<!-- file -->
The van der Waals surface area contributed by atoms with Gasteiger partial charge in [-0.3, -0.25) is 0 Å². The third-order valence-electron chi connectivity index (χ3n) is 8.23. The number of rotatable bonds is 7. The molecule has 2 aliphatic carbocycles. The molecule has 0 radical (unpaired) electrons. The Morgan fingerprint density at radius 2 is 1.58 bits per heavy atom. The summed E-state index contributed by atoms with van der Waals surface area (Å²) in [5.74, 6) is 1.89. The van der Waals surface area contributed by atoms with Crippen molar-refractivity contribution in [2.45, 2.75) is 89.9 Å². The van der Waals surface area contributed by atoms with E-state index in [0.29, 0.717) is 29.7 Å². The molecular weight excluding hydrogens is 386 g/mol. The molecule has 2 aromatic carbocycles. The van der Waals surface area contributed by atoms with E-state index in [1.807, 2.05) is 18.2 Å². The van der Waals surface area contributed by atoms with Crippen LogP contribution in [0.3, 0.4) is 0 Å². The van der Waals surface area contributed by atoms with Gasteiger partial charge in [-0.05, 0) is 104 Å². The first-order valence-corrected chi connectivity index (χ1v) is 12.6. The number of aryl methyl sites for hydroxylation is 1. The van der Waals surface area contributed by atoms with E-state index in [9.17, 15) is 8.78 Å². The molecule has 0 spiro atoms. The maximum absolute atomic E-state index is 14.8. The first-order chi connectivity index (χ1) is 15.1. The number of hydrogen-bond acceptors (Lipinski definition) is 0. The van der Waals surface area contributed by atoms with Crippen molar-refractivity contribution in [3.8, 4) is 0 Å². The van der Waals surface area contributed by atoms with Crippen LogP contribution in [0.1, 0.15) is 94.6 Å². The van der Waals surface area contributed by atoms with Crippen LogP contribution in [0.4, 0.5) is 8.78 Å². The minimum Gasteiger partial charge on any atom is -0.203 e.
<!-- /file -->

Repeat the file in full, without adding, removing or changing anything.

The van der Waals surface area contributed by atoms with Gasteiger partial charge in [-0.3, -0.25) is 0 Å². The third-order valence-electron chi connectivity index (χ3n) is 8.23. The number of rotatable bonds is 7. The molecule has 2 aliphatic carbocycles. The molecule has 0 radical (unpaired) electrons. The Morgan fingerprint density at radius 2 is 1.58 bits per heavy atom. The summed E-state index contributed by atoms with van der Waals surface area (Å²) in [5.74, 6) is 1.89. The van der Waals surface area contributed by atoms with Crippen molar-refractivity contribution in [2.45, 2.75) is 89.9 Å². The van der Waals surface area contributed by atoms with E-state index in [0.29, 0.717) is 29.7 Å². The molecular weight excluding hydrogens is 386 g/mol. The molecule has 2 aromatic carbocycles. The van der Waals surface area contributed by atoms with E-state index in [1.807, 2.05) is 18.2 Å². The van der Waals surface area contributed by atoms with Crippen LogP contribution in [0.3, 0.4) is 0 Å². The van der Waals surface area contributed by atoms with Gasteiger partial charge in [-0.05, 0) is 104 Å². The first-order valence-corrected chi connectivity index (χ1v) is 12.6. The number of aryl methyl sites for hydroxylation is 1. The van der Waals surface area contributed by atoms with E-state index in [9.17, 15) is 8.78 Å². The molecule has 0 spiro atoms. The maximum absolute atomic E-state index is 14.8. The first-order chi connectivity index (χ1) is 15.1. The number of hydrogen-bond acceptors (Lipinski definition) is 0. The van der Waals surface area contributed by atoms with Crippen molar-refractivity contribution in [3.8, 4) is 0 Å². The van der Waals surface area contributed by atoms with Crippen LogP contribution in [0.1, 0.15) is 94.6 Å². The van der Waals surface area contributed by atoms with Crippen LogP contribution in [0.4, 0.5) is 8.78 Å². The minimum Gasteiger partial charge on any atom is -0.203 e.